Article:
Potato wedges are one of the classic dishes in Chinese cuisine. Many Chinese love them so much that we have our very own potato chip industry – the dry wok variety. Dry wok chips are cooked twice: fried, then baked until crisp and golden brown. And because of their high salt content, they’re perfect with tea or coffee. Remember, this dish is traditionally served on New Year’s Eve unless you’re living in Beijing.

7. Jiaozi

Jiaozi are typically filled with pork, cabbage, and sometimes spinach. There are many ways to wrap jiaozi, but the most common methods are Shao Jiao, Tofu skin wrapping, and mala. Dumpling recipes vary by region across China. In general, wrappings are thin compared to Western standards, and fillings are relatively simple. Jiaozi can be eaten for breakfast, lunch, dinner, or dessert.

8. Roasted Duck Egg Timbale

Timbales are small individual pastries usually made from choux paste, although other types of dough can also be used. This timbale recipe contains duck eggs, which might sound weird, but it tastes great. The filling includes minced duck breast, spring onion, roasted peanuts, and egg yolks. After baking, the timbale is served piping hot and topped with hoisin sauce.

9. Lion’s Head Meatball Soup

Meatball soup is a famous Hunanese specialty, and there are several different varieties of meatball soups. This recipe features lion’s head meatballs, shaped like lions’ heads, and are generally stuffed with ground lamb. They get their name because they resemble the real thing. Lion’s head meatballs are usually served over rice, but you could quickly eat them as an appetizer instead. So if you visit Beijing, don’t forget to try this soup.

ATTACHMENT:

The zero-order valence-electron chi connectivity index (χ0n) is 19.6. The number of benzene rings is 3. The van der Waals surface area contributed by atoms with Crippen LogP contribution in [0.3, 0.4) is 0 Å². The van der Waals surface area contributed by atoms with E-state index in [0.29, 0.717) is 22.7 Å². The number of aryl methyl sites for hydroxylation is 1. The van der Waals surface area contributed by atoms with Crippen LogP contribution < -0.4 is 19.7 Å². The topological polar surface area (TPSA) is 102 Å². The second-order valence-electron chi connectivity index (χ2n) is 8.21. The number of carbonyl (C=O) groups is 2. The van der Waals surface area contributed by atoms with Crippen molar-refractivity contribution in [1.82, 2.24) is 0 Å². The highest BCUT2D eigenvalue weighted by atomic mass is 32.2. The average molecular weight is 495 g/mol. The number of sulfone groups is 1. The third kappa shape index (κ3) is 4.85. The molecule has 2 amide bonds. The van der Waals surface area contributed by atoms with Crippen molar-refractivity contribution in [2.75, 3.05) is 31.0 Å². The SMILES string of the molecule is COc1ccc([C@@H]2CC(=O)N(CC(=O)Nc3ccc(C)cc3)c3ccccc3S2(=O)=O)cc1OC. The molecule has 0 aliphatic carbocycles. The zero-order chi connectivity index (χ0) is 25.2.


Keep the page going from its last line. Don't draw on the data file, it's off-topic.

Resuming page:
10. Peking Duck

Peking duck is another specialty from Beijing, and there are many places to try it. The traditional way to serve pheasant is with pancakes, while duck is more commonly prepared wrapped in lettuce leaves. Another version of duck is steamed and is eaten with pancakes, vegetables, and honeyed dates.

11. Steamed Bun

A steamed bun is a soft bun often topped with scallions and pickles and flavored with sesame oil. Unlike hamburgers, steamed buns are not grilled but steamed slowly throughout the day. You can find steamed buns at street vendors around town or in restaurants where you order Chinese food. For example, in Beijing’s Wangfujing Street, there are over 20 different kinds of steamed buns on offer.

12. Crispy Lamb Skewers

Lamb skewers are a popular snack in China, and Beijing has some delicious ones. First off, lamb is always best when slow-cooked into a tender texture, and this method does the trick. Of course, you don’t want to miss out on these tasty sticks because they’re easy to overcook. If you end up burning your kebabs, use the same technique for beef or chicken. Just make sure you oversee the skewers.


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Beatrice Nelson

Explorer. Extreme communicator. Problem solver. Alcohol buff. Beer geek. Twitter nerd. Bacon lover. Food fan. Wannabe tv fanatic. Managed a small team deploying velcro in Bethesda, MD. Spent a weekend working with hobos in the financial sector. What gets me going now is merchandising plush toys in Ocean City, NJ. Garnered an industry award while merchandising dandruff for the government. At the moment I'm short selling Slinkies in New York, NY. Spent 2001-2006 researching terrorism in Salisbury, MD.